bird and short story Archive

THE PHŒNIX N the top of a palm tree, in an oasis of the Arabian desert, sat the Phœnix, glowering moodily upon the world below. He was alone, quite alone, in his old age, as he had been alone in his youth, and in his middle years; for the Phœnix has neither mate nor children, and there is never but one of his kind upon the earth. Once he had been proud of his solitariness and of his unusual beauty, which caused such wonder when he went abroad. But now he was old and weak and weary, and he was lonely, oh! so lonely! He had lived too long, he thought. For years and years and years, afar and apart, he had watched the coming [&hellip

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THE TUFTED CAP NE dark night Master Owl left his hollow tree and went prowling about the world as usual upon his hopeless hunt for the Princess’s betel-nut. As soon as he was out of hearing a long, lean, hungry Rat crept to the house and stole the dainties which the lonely old bachelor had stored away for the morrow’s dinner. The thief dragged them away to his own hole and had a splendid feast with his wife and little ones. But the Owl returned sooner than the Rat had expected, and by the crumbs which he had dropped upon the way tracked him to the hole. “Come out, thief!” cried the Owl, “or I will surely kill you. Come out and return to me [&hellip

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SISTER HEN AND THE CROCODILE HE Crocodile is one of the hungriest bodies that ever lived. When he is looking for a dinner he will eat almost anything that comes within reach. Sometimes the greedy fellow swallows great stones and chunks of wood, in his hurry mistaking them for something more digestible. And when he is smacking his great jaws over his food he makes such a greedy, terrible noise that the other animals steal away nervously and hide until it shall be Master Crocodile’s sleepy-time. He is too lazy to waddle in search of a dinner far from the river where he lives. But any animal or even a man-swimmer had best be careful how he ventures into the water near the Crocodile’s haunts. [&hellip

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THE GROUND-PIGEON NCE upon a time there was a little Malay maiden who lived in the forest with her father and mother and baby sister. They dwelt very happily together, until one day Coora’s father decided to clear the ground on the edge of the forest and have a rice plantation, as many of his neighbors were doing. So one morning early after breakfast he started out with his axe on his shoulder to cut down the trees and make a clearing. “O Father, let me go with you!” begged Coora. “I do so want to see the plantation grow from the very beginning.” But her father said No, she must stay at home until the trees were felled. “And after that may I go [&hellip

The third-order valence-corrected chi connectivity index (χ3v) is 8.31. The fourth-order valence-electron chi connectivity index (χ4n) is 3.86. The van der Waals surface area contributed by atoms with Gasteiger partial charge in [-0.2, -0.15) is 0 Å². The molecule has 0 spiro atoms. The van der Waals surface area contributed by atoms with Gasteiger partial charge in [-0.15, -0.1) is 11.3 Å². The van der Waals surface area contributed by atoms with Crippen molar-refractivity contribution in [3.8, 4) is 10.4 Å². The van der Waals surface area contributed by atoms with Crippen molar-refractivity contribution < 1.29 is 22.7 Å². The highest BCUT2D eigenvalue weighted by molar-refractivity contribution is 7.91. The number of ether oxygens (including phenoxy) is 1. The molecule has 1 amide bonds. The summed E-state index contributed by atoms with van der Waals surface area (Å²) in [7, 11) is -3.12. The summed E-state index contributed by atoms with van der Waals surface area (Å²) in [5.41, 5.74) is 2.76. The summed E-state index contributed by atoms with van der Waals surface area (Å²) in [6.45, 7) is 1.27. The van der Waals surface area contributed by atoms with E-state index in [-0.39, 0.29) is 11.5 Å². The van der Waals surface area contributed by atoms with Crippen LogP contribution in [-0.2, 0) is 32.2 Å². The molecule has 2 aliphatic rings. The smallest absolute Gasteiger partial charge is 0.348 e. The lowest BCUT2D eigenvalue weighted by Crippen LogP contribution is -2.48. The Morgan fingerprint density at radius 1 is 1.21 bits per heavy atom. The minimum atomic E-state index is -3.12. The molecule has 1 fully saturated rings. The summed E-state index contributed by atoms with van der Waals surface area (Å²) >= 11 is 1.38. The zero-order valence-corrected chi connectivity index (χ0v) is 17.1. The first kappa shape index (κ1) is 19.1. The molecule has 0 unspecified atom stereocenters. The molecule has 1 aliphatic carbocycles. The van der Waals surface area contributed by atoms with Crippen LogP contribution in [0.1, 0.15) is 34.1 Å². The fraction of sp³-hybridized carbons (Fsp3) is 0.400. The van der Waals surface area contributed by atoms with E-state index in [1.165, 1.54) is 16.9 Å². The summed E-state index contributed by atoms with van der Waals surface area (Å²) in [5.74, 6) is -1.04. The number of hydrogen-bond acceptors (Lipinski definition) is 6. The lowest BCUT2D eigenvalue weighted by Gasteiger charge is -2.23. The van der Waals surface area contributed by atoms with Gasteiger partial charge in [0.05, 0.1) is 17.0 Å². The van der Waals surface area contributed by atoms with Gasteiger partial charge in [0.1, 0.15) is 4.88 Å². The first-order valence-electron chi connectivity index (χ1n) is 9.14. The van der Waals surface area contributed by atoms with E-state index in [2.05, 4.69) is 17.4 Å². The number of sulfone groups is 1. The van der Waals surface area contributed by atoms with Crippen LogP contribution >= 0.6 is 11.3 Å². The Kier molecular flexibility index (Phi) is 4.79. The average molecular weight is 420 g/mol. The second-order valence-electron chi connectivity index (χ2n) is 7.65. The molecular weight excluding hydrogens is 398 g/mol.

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THE EARLY GIRL HERE were once two girls who were very dear friends, Zaïca and Tourtourelle. One morning Zaïca woke up and said, “O Tourtourelle! Last night I had such a strange dream!” “And so did I!” cried Tourtourelle. “Let us tell each other the dreams. But you first, Zaïca.” Zaïca began to laugh. “I dreamed I was a pretty bird with a tuft of feathers on my head. I could fly, and, O Tourtourelle! it was great fun! But the most amusing thing of all was that I could sing so finely, and mock all the birds of the forest. Nay, I could even imitate the sounds of animals. I cannot help laughing when I think what a jolly time I had.” “Why, Zaïca!” [&hellip

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KING SOLOMON AND THE BIRDS ING SOLOMON was wiser than all men, and his fame was in all nations round about Jerusalem. He was so wise that he knew every spoken language; yes, but more than this, he could talk with everything that lived, trees and flowers, beasts and fowls, creeping things and fishes. What a very pleasant thing that was for Solomon, to be sure! And how glad one would be nowadays to have such knowledge! Solomon was especially fond of birds, and loved to talk with them because their voices were so sweet and they spoke such beautiful words. One day the wise King was chatting pleasantly with the birds who lived in his wonderful garden, and these are some of the things [&hellip

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THE WREN WHO BROUGHT FIRE ENTURIES and centuries ago, when men were first made, there was no such thing as fire known in all the world. Folk had no fire with which to cook their food, and so they were obliged to eat it raw; which was very unpleasant, as you may imagine! There were no cheery fireplaces about which to sit and tell stories, or make candy or pop corn. There was no light in the darkness at night except the sun and moon and stars. There were not even candles in those days, to say nothing of gas lamps or electric lights. It is strange to think of such a world where even the grown folks, like the children and the birds, had [&hellip

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